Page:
Anyhow, on to state's rights.

This is EXACTLY what the constitution states...that California IS free to pass it's own laws where there is no authority to do so granted to the Federal government.

Now there is a federal law on the books, the Controlled Substances Act, and California will be taking them head on with this. Under this act marijuana is a Schedule 1 drug, and of course subject to regulation. Most folks waste their time arguing whether the drug should be on that list, when the real question is:

Should there be a controlled substances list at all?


This is the basenote of the OP. The CSA not only combined drug use laws, but greatly expanded federal policing power. Where this becomes an issue is in the criminalization of private behavior. Here the Federal government has stepped in and dictated (with mandatory minimum sentences), what is acceptable personal behavior without the requirement that all protective laws must have that the rights of another are being violated.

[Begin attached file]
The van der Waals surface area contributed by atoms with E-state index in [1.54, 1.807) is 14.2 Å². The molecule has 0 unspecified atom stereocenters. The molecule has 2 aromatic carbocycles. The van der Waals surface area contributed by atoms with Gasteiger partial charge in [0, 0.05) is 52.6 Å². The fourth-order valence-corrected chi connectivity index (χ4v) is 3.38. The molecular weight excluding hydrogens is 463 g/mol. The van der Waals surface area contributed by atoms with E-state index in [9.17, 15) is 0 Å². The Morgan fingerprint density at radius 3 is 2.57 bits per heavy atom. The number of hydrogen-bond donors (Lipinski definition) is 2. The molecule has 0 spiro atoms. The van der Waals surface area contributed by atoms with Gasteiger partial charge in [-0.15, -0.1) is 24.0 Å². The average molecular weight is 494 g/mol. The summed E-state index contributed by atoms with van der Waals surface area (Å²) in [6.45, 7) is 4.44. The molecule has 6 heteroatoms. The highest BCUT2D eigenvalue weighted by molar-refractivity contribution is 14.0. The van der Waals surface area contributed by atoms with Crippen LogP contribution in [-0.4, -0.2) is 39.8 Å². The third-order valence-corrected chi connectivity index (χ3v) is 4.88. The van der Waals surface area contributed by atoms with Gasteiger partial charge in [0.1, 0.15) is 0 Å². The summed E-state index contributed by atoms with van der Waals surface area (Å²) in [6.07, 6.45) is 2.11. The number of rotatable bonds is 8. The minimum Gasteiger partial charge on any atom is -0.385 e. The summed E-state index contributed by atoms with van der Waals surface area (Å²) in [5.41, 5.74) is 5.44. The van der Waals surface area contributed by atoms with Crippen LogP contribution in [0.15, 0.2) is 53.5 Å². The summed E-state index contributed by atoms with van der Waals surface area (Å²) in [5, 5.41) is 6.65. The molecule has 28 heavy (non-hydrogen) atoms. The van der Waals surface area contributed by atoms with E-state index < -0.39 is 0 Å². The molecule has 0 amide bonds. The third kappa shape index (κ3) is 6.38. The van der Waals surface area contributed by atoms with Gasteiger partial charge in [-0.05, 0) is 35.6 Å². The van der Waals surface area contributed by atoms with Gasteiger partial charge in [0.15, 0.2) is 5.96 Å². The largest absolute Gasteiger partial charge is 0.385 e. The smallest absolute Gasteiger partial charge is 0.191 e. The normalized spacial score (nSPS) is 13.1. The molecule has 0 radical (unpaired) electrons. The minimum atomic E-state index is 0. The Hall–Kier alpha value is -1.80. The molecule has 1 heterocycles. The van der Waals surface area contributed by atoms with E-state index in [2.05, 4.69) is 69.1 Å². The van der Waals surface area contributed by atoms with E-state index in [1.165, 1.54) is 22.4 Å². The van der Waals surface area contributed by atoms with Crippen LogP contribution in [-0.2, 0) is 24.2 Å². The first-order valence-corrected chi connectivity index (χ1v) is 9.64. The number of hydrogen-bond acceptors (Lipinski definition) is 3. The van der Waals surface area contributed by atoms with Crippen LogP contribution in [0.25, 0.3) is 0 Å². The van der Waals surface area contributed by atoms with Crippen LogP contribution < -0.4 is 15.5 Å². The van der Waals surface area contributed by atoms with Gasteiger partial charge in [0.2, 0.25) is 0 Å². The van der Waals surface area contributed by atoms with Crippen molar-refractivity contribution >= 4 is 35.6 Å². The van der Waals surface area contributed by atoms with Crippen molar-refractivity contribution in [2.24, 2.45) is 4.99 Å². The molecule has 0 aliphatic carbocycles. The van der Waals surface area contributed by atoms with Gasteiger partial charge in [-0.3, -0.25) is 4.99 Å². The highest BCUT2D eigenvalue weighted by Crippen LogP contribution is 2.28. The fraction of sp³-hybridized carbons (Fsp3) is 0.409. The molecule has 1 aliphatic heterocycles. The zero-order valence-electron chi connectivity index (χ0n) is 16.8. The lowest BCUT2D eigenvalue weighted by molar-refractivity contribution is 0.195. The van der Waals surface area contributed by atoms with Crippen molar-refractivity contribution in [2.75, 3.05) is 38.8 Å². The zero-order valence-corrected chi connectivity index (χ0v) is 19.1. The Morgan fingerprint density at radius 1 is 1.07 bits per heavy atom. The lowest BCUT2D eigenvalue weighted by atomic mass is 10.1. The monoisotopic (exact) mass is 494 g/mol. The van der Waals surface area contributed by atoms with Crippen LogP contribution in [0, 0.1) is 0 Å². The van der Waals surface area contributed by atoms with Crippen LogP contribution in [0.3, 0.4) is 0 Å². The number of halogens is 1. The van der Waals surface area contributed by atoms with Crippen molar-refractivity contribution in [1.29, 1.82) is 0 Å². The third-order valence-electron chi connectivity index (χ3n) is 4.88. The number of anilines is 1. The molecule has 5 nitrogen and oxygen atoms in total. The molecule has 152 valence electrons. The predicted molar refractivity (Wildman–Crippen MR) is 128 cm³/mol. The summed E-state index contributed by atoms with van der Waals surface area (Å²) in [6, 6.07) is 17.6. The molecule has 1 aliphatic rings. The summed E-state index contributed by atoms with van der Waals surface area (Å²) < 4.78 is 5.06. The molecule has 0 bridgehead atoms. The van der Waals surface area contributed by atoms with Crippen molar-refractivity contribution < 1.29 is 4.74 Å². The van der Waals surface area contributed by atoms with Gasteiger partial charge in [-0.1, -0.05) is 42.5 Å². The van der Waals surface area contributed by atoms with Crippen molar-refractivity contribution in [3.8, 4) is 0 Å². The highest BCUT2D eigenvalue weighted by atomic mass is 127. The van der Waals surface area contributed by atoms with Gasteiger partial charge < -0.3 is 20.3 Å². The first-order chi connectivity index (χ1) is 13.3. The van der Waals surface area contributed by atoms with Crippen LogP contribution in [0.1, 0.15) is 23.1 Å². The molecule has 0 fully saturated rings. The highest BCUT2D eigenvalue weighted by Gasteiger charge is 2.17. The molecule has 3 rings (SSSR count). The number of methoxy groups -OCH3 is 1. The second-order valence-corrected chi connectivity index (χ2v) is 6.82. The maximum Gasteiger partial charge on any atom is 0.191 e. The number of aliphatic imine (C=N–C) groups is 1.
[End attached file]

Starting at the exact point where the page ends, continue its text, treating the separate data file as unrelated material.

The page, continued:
Our government should serve to protect us...not from ourselves, but from foreign invaders, and our fellow citizens which infringe on our rights.

This is simply another example of centralization of power...which the Constitution explicitly strives to prevent.

Whether you believe it should be legal or not is your decision, and you should be afforded the right to vote on it in your state, as well as being able to move if the majority in your state votes against you.
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Old 10-16-2010, 12:09 PM   #6